top of page

Combating a Culture of False Urgency at Work

In today's fast-paced work environment, it can feel like there is never enough time to complete tasks. Constant connectivity from smartphones and other devices reinforces the idea that work should always be a top priority. However, this "culture of constant connectivity" and never-ending urgency is taking its toll on organizations and employees. While some level of urgency is necessary to meet deadlines and tackle problems, much of the urgency felt on a day-to-day basis is actually false. This false sense of urgency creates unnecessary stress, reduces productivity, and harms employee well-being and retention. As leaders, it is important to recognize the signs of a culture of false urgency and take steps to combat it. By setting clearer boundaries, prioritizing effectively, and focusing on outcomes over activity, leaders can create a more sustainable work environment where employees are engaged and able to do their best work.

Today we will explore how leadership can combat a culture of false urgency through setting boundaries, prioritizing work effectively, and focusing on outcomes over perpetual activity.

Research Foundations

Scholarly research has demonstrated the negative effects of constant connectivity and a culture of false urgency. Studies have shown that the inability to disconnect from work leads to increased stress, multitasking ineffectiveness, and reduced focus and problem-solving abilities (Mark, Voida, & Cardello, 2012; Mark, Gudith, & Klocke, 2008). When employees feel they must be constantly reactive to emails, messages and minor issues, it reduces strategic thinking and focus on important priorities (Galluch, Grover, & Thatcher, 2015). Leaders play a key role in setting boundaries and culture, so addressing issues of false urgency is important for organizational performance and employee well-being.

Setting Boundaries to Combat Constant Connectivity

One of the key drivers of false urgency in organizations is the inability to disconnect from work due to constant connectivity. Employees feel pressure to constantly monitor and immediately respond to emails, messages and notifications, even when not technically "on the clock." This translates to long work hours and an inability to truly detach from the job. To combat this, leaders must explicitly set boundaries around work hours and expectations of availability.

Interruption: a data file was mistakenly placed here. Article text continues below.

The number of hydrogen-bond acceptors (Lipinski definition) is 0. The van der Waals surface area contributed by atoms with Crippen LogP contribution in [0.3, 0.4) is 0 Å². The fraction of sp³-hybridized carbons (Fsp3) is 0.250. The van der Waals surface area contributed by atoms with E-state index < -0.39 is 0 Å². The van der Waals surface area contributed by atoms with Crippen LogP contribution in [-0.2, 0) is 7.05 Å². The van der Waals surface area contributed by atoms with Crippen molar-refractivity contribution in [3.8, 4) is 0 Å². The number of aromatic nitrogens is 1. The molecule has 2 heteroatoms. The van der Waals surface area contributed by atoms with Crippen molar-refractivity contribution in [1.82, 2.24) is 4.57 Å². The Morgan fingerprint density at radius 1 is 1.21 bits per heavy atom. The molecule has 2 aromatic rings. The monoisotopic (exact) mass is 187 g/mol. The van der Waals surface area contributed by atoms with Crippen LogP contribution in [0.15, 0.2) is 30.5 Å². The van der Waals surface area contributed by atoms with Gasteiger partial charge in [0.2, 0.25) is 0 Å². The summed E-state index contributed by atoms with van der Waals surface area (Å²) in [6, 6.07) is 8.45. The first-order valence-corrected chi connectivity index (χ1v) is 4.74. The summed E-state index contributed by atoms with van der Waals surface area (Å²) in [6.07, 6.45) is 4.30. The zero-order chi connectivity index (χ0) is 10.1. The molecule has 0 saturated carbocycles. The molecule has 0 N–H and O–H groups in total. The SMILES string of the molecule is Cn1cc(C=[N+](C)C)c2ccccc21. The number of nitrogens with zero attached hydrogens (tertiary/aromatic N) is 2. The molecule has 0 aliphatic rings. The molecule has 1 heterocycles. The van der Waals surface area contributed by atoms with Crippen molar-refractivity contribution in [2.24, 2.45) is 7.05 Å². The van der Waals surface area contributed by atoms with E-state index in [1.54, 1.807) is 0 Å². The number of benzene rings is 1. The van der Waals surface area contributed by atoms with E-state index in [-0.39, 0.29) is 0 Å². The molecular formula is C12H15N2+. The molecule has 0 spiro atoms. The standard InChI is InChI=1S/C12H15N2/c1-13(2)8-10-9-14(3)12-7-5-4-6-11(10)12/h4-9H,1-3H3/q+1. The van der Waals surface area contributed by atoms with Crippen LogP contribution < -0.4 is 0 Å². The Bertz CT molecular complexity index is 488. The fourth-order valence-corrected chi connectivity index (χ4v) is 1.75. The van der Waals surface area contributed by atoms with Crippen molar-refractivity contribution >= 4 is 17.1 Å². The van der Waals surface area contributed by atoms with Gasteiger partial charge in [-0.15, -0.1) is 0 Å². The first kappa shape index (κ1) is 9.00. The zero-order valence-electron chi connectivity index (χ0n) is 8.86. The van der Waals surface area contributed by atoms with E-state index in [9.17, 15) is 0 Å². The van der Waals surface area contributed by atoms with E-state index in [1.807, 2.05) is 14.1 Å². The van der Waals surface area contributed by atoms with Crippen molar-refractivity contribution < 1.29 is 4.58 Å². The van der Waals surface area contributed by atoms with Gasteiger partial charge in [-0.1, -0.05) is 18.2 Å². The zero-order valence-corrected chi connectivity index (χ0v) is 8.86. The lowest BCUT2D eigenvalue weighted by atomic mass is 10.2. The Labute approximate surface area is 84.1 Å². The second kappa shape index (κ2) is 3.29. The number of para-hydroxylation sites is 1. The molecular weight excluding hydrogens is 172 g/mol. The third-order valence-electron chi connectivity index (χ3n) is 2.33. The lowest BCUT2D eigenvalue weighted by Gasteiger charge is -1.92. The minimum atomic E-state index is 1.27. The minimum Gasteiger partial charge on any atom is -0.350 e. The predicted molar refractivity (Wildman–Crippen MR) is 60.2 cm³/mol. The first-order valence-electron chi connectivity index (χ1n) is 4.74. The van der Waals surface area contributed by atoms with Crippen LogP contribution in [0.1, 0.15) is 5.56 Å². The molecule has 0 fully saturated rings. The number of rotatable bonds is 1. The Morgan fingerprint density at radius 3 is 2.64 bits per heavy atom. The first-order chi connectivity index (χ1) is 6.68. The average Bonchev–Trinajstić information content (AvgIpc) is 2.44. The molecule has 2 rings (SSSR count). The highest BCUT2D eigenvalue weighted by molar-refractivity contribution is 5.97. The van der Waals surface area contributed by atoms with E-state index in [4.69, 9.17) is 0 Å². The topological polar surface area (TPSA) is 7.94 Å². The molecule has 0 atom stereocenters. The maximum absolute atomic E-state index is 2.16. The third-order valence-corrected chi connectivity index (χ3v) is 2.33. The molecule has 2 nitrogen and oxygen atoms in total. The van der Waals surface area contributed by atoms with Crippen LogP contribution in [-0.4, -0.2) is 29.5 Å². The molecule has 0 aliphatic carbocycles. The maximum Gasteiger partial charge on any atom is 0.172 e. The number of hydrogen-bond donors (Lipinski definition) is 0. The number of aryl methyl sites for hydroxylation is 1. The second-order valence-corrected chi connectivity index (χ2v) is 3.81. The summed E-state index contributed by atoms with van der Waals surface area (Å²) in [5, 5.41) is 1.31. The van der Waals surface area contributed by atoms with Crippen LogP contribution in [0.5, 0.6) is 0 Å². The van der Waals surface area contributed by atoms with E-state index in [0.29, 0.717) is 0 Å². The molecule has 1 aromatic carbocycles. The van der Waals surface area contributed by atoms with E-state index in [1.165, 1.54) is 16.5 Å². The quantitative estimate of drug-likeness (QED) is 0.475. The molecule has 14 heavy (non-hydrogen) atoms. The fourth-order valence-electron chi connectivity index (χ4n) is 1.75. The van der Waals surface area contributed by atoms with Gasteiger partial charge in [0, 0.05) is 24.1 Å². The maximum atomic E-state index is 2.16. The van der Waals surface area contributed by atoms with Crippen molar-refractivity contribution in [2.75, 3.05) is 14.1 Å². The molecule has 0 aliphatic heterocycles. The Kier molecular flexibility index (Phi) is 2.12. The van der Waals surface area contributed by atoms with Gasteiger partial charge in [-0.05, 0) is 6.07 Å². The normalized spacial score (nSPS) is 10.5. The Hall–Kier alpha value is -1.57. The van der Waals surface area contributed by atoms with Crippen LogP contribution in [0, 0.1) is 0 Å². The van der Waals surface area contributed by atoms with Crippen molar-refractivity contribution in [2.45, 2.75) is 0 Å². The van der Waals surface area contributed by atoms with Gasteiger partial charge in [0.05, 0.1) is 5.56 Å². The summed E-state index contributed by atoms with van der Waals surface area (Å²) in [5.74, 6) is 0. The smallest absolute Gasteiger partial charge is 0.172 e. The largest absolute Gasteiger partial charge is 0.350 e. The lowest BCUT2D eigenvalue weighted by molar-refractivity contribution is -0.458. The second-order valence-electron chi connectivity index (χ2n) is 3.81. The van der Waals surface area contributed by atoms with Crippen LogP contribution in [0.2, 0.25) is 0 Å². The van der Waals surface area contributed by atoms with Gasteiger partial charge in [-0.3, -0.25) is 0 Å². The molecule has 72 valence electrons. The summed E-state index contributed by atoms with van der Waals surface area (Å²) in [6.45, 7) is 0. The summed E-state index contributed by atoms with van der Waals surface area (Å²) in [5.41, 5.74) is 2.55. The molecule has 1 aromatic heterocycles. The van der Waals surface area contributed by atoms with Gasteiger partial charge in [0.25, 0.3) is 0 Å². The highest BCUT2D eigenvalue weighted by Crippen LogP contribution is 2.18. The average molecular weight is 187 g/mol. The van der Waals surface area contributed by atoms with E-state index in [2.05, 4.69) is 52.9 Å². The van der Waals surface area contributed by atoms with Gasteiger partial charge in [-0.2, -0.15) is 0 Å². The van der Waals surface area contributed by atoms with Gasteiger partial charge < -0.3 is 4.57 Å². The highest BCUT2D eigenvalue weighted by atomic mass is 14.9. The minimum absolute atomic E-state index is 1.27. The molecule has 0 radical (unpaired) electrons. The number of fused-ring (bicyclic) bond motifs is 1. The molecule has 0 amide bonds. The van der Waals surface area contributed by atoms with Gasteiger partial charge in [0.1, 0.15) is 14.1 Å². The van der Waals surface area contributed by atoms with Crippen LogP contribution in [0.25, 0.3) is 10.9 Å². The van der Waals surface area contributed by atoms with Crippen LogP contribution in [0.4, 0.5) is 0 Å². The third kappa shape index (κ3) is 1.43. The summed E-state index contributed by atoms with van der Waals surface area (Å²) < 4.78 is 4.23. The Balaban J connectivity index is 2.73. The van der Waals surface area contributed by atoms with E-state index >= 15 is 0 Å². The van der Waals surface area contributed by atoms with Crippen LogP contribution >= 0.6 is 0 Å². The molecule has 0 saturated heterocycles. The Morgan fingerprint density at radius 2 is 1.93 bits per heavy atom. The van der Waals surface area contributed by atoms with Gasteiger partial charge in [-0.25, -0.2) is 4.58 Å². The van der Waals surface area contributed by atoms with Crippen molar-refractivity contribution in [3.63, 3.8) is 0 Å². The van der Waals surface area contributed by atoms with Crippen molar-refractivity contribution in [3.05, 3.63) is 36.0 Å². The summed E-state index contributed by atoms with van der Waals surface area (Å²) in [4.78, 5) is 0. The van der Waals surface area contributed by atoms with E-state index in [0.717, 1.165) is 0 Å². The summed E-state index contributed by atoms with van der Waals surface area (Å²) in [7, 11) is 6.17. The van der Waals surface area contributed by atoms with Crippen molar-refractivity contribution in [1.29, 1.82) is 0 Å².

Research shows that enacting clear work-life boundaries reduces stress, increases engagement, and fosters innovation (Clark, 2000; Kossek et al., 2006). When employees feel pressure to constantly be available, it reduces psychological detachment from work during non-work hours (Sandelands & Buckner, 1989).

Setting Boundaries in Technology: In the technology industry, around-the-clock availability is often the norm due to global operations and quick product release cycles. However, companies like Microsoft have recognized the need to shift this culture. Microsoft issued a "right to disconnect" policy encouraging employees to ignore emails after typical work hours, allowing for recharging (Gibbs, 2014). Google also utilizes an "out-of-office" notifier on emails during non-work hours to signal when a reply may be delayed (Austin, 2018). Setting clear communication norms like this reduces the pressure to constantly respond.

Setting Boundaries in Consulting: In consulting, travel and long client site schedules may blur work-life boundaries. Firms must communicate clear expectations for non-billable personal time, even on client premises or trips. For example, large consulting firms like Accenture, Deloitte, and PwC prohibit internal emails after typical work hours and strongly discourage client communication during personal evenings and weekends except for important issues. Leaders at these firms coach consultants on utilizing out-of-office messages and ignoring non-urgent requests when officially off-duty.

Setting Boundaries in Healthcare: While 24/7 patient care requires some flexibility, healthcare leaders can still foster boundaries. Hospitals like the Mayo Clinic explicitly state personal time expectations for roles like nurses and physicians to prevent constant work availability. Having on-call coverage and limiting non-urgent notifications after hours to designated staff reduces burnout risks. Outlining clear communication protocols with these parameters sets the tone that personal time away from work is acceptable and prioritized by leadership.